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Androgen receptor/NR3C4  Protein

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    Androgen receptor/NR3C4 Summary & Protein Information

    Androgen receptor/NR3C4 Background

    Enzyme regulation: ENZYME REGULATION: AIM-100 (4-amino-5,6-biaryl-furo[2,3-d]pyrimidine) suppresses TNK2-mediated phosphorylation at Tyr-267. Inhibits the binding of the Tyr-267 phosphorylated form to androgen-responsive enhancers (AREs) and its transcriptional activity. {ECO:0000269|PubMed:20623637}.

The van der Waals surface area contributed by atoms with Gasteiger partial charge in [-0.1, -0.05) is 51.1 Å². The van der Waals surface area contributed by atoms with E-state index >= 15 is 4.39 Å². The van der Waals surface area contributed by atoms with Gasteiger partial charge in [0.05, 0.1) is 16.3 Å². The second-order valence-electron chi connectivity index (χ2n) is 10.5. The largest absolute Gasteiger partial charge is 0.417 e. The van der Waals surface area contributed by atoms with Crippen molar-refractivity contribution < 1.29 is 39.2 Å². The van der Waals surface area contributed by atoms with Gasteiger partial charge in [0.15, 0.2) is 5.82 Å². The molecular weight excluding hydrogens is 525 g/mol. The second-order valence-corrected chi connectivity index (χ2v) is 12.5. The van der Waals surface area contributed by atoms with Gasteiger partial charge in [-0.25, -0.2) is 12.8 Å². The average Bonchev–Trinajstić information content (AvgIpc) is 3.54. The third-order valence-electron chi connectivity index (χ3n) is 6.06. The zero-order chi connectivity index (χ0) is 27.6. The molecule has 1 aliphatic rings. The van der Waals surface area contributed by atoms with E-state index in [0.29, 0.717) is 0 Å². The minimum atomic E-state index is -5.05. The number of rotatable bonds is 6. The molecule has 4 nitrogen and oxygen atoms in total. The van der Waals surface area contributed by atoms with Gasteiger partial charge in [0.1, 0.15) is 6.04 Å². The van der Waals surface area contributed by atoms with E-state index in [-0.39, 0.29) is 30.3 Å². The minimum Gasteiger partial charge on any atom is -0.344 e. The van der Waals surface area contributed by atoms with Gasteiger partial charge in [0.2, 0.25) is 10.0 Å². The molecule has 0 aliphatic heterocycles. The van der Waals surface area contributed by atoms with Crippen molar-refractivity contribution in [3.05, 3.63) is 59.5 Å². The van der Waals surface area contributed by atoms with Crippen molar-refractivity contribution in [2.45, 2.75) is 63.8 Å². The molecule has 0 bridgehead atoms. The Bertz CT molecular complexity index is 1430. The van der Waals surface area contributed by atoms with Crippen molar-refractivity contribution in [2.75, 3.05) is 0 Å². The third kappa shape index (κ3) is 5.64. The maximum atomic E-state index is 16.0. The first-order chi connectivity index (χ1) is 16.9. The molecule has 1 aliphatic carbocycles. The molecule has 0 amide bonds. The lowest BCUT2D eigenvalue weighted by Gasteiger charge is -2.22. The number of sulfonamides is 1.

Subunit structure: Binds DNA as a homodimer. Part of a ternary complex containing AR, EFCAB6/DJBP and PARK7. Interacts with HIPK3 and NR0B2 in the presence of androgen. The ligand binding domain interacts with KAT7/HBO1 in the presence of dihydrotestosterone. Interacts with EFCAB6/DJBP, PELP1, PQBP1, RANBP9, RBAK, SPDEF, SRA1, TGFB1I1, ZNF318 and RREB1. Interacts with ZMIZ1/ZIMP10 and ZMIZ2/ZMIP7 which both enhance its transactivation activity. Interacts with SLC30A9 and RAD54L2/ARIP4. Interacts via the ligand-binding domain with LXXLL and FXXLF motifs from NCOA1, NCOA2, NCOA3, NCOA4 and MAGEA11. The AR N-terminal poly-Gln region binds Ran resulting in enhancement of AR-mediated transactivation. Ran-binding decreases as the poly-Gln length increases. Interacts with HIP1 (via coiled coil domain). Interacts (via ligand-binding domain) with TRIM68. Interacts with TNK2. Interacts with USP26. Interacts with RNF6. Interacts (regulated by RNF6 probably through polyubiquitination) with RNF14; regulates AR transcriptional activity. Interacts with PRMT2 and TRIM24. Interacts with GNB2L1/RACK1. Interacts with RANBP10; this interaction enhances dihydrotestosterone-induced AR transcriptional activity. Interacts with PRPF6 in a hormone-independent way; this interaction enhances dihydrotestosterone-induced AR transcriptional activity. Interacts with STK4/MST1. Interacts with ZIPK/DAPK3. Interacts with LPXN. Interacts with MAK. Part of a complex containing AR, MAK and NCOA3. Interacts with CRY1. {ECO:0000269|PubMed:10075738, ECO:0000269|PubMed:10332029, ECO:0000269|PubMed:10383460, ECO:0000269|PubMed:10400640, ECO:0000269|PubMed:10625666, ECO:0000269|PubMed:10930412, ECO:0000269|PubMed:12039962, ECO:0000269|PubMed:12361945, ECO:0000269|PubMed:12415108, ECO:0000269|PubMed:12612053, ECO:0000269|PubMed:12958311, ECO:0000269|PubMed:14609956, ECO:0000269|PubMed:14664718, ECO:0000269|PubMed:15525515, ECO:0000269|PubMed:15563469, ECO:0000269|PubMed:16027218, ECO:0000269|PubMed:16051670, ECO:0000269|PubMed:16951154, ECO:0000269|PubMed:17311914, ECO:0000269|PubMed:17494760, ECO:0000269|PubMed:17550981, ECO:0000269|PubMed:17587566, ECO:0000269|PubMed:17591767, ECO:0000269|PubMed:17711855, ECO:0000269|PubMed:17911242, ECO:0000269|PubMed:18007036, ECO:0000269|PubMed:18084323, ECO:0000269|PubMed:18222118, ECO:0000269|PubMed:18451096, ECO:0000269|PubMed:18451177, ECO:0000269|PubMed:19345326, ECO:0000269|PubMed:19909775, ECO:0000269|PubMed:20501646, ECO:0000269|PubMed:20980437, ECO:0000269|PubMed:21512132, ECO:0000269|PubMed:22170608}.